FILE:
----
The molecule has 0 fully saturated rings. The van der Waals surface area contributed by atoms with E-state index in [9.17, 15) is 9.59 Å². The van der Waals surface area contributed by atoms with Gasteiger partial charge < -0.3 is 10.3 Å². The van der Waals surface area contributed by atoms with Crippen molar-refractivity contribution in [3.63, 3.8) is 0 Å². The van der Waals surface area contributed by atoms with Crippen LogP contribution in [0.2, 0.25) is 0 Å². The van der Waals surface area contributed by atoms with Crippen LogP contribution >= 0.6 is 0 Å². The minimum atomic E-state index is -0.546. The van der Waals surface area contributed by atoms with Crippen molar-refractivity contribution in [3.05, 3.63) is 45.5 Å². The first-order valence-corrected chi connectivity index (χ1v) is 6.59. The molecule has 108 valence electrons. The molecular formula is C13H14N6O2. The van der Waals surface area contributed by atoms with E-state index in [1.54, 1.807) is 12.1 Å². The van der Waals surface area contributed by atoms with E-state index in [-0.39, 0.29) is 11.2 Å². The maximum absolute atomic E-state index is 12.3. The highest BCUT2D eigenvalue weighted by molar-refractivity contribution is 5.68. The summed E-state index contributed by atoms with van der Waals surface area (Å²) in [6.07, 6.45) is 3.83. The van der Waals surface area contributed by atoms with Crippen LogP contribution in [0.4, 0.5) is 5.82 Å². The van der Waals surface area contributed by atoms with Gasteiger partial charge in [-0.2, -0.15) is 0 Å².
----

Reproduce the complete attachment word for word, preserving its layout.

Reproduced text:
The molecule has 0 fully saturated rings. The van der Waals surface area contributed by atoms with E-state index in [9.17, 15) is 9.59 Å². The van der Waals surface area contributed by atoms with Gasteiger partial charge < -0.3 is 10.3 Å². The van der Waals surface area contributed by atoms with Crippen molar-refractivity contribution in [3.63, 3.8) is 0 Å². The van der Waals surface area contributed by atoms with Crippen LogP contribution in [0.2, 0.25) is 0 Å². The van der Waals surface area contributed by atoms with Crippen LogP contribution >= 0.6 is 0 Å². The minimum atomic E-state index is -0.546. The van der Waals surface area contributed by atoms with Crippen molar-refractivity contribution in [3.05, 3.63) is 45.5 Å². The first-order valence-corrected chi connectivity index (χ1v) is 6.59. The molecule has 108 valence electrons. The molecular formula is C13H14N6O2. The van der Waals surface area contributed by atoms with E-state index in [1.54, 1.807) is 12.1 Å². The van der Waals surface area contributed by atoms with E-state index in [-0.39, 0.29) is 11.2 Å². The maximum absolute atomic E-state index is 12.3. The highest BCUT2D eigenvalue weighted by molar-refractivity contribution is 5.68. The summed E-state index contributed by atoms with van der Waals surface area (Å²) in [6.07, 6.45) is 3.83. The van der Waals surface area contributed by atoms with Crippen LogP contribution in [0.4, 0.5) is 5.82 Å². The van der Waals surface area contributed by atoms with Gasteiger partial charge in [-0.2, -0.15) is 0 Å².